28 November 2010

The Ugly Side of Jury Nullification: Emmett Till

There are a lot of people out there who think that jury nullification is a panacea. The problem is that jury nullification is an application of the jurors' prejudices. No one thinks about how nullification can allow the dark sides of people to come to the fore and allow evil to triumph. Ladies and Gentlemen, I give you the Emmett Till trial.

In 1955, Emmett Till was a 14 year old Black kid who was visiting relatives in Jackson, Mississippi. He was rude to a married White woman. That night at least two White men broke in while Till was asleep and dragged him off. J.W. Milam and Roy Bryant took the youth off and beat him at gunpoint. Then, incensed that Till would not admit they were better than him or recant his statement that he had slept with white women, they shot him dead. They tied a fan to the neck of the body using barbed wire and threw it into a river.

When Milam and Bryant were tried their attorneys trotted out the defense that there was no proof that Emmett Till was dead. Till's mother identified his body and a unique ring which had belonged to Till's father was found on the body. The defense attorneys argued that it was all a plot to help destroy the way of life of Southern white people. The jury took an hour to find the defendants not guilty.

The prejudices involved in the case are pretty clear, but in case none of you are up on your civil rights history here's a letter written to LIFE about the murder and trial:
Maybe the Emmett Till case will convince "smart alecky" Negroes to stay in the North where such things as the attempted assault of Mrs. Bryant are condoned. We do not want them in the South and will not have them even if it means drastic measures.

Mrs. Sarah White, Memphis, Tennessee
And, lest any of you might think there's a chance the defendants didn't do it - they confessed to a reporter after they were found not guilty.


Bill Poser said...

Very good point.

Clay S. Conrad said...

What was the evidence? Just because an acquitted defendant was guilty does NOT mean the jury nullified. There was a police chief, I believe, who testified that the victim was alive and well and living in Chicago. That may have had more to do with the acquittal than nullification.

Very often in these race cases, the DA didn't want a conviction, the judge didn't want a conviction, the police didn't want a conviction, and then they scapegoated the jury for the inevitable outcome.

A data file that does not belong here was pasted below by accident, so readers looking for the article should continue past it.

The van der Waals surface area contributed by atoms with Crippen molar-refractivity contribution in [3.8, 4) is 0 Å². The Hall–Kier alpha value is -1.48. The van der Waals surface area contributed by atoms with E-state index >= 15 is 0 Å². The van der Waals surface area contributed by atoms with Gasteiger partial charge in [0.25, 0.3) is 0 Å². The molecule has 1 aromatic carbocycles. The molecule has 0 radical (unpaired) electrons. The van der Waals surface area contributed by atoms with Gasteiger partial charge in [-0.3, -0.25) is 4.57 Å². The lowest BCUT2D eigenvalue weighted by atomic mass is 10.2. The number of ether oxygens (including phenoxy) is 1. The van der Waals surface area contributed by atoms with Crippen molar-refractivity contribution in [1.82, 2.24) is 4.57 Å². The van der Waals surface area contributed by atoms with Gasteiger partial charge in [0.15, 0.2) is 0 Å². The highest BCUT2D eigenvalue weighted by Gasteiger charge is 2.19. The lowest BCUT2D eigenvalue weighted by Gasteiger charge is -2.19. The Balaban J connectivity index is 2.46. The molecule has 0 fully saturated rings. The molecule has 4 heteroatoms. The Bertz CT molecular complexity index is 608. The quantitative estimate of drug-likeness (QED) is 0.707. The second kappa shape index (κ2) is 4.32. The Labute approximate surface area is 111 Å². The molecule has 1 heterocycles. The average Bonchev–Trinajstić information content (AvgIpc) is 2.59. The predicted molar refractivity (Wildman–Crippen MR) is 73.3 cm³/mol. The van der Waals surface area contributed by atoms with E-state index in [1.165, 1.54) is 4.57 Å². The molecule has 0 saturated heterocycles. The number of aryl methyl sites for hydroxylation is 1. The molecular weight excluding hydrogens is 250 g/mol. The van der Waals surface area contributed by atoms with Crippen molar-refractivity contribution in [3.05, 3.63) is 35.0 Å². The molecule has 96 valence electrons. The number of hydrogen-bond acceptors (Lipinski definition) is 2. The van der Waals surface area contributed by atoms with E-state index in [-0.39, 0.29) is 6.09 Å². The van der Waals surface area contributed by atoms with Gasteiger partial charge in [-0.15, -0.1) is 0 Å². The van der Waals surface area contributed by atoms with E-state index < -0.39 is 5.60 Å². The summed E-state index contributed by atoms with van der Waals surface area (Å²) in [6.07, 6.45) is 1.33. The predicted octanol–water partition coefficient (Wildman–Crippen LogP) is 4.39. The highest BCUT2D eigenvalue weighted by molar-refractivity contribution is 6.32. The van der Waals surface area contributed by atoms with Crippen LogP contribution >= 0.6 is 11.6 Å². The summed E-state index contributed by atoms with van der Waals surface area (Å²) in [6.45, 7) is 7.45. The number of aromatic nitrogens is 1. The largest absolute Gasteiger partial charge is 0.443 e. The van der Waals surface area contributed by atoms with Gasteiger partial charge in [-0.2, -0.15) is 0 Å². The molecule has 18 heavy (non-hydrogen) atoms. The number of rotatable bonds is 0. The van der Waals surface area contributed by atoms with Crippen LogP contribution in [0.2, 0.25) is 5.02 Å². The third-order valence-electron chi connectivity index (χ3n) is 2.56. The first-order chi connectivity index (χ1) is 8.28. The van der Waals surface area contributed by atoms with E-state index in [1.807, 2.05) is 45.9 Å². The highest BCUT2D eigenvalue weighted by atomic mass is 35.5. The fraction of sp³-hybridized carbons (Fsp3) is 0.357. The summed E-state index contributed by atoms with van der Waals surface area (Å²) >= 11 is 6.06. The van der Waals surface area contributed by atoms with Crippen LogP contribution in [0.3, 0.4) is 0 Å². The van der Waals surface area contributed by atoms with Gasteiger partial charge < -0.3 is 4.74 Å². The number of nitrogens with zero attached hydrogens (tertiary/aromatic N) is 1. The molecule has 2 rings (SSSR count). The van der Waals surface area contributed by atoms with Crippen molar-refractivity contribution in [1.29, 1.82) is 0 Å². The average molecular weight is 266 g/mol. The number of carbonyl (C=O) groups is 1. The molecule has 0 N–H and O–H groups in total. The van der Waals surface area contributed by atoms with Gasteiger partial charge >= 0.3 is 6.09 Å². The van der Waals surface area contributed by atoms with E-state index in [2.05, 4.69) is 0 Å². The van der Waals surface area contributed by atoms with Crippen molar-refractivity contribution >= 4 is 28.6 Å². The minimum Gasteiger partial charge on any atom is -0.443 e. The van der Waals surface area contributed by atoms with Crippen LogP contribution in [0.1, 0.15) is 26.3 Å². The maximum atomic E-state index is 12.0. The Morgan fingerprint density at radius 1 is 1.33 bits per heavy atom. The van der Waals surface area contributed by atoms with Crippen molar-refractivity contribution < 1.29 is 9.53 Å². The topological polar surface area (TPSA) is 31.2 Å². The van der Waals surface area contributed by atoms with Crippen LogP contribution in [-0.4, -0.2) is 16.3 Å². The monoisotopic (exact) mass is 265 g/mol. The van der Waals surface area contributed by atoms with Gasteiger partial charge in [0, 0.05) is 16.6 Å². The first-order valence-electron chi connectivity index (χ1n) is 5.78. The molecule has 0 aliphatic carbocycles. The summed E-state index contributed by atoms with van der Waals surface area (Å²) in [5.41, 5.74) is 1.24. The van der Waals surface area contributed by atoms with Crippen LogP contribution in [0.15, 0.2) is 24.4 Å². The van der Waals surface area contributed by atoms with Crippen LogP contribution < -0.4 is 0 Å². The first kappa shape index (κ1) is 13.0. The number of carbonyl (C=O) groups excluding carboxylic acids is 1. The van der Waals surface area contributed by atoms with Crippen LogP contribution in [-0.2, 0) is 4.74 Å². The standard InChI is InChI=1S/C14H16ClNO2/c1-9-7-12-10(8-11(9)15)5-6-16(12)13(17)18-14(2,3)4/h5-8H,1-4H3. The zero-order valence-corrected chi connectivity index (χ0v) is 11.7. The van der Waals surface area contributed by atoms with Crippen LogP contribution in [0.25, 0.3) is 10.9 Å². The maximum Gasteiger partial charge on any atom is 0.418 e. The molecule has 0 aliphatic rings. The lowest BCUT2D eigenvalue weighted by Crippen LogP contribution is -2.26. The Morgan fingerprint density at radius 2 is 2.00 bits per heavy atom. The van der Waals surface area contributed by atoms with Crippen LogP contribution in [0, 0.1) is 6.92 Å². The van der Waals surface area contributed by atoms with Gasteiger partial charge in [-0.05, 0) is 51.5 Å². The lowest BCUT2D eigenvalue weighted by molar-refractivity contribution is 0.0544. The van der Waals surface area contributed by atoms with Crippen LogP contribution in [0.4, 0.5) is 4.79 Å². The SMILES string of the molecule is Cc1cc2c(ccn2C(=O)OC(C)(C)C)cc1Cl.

Yet, in federal civil rights cases tried in the same communities, the results were convictions. Same jury pool -- different judges, prosecutors, and investigators. Plaming this on jury nullification is pure scapegoating.

Ken Lammers said...

Nobody questioned whether it was Emmett Till when they shipped the body back to his mother in Chicago. There was no serious question as to whether the body was Till's. This was not a weak case which the prosecution lost. This was a wink and nod case wherein the defense offered a bogus defense meant to inflame the jury's prejudices. That's the way the nullification game is played. There's always some gossamer thin defense offered with a heaping serving of prejudice.

As for the feds, you are right that they were generally more successful than State prosecutions. There are a number of factors which caused this, However, the primary cause was probably that federal judges wouldn't allow the bogus defenses and prejudicial arguments.

Of course, this touches upon another problem with jury nullification. It is inherently uneven in application.

Anonymous said...

It's hardly a gossamer-thin defense when a police officer goes on the stand and states that the body is not the alleged victims'. Was that perjury? Sure. But it was the evidence the jury heard -- and that is what they are to judge the case by.

The fact remains that the State judges, DAs, and police officers were as likely to be Klan members as not. They got the acquittals they were looking for, and saw to it that the jurors were scapegoated. This served two purposes: it absolved them from any responsibility, and prevented any future investigations into their conduct.

Clay S. Conrad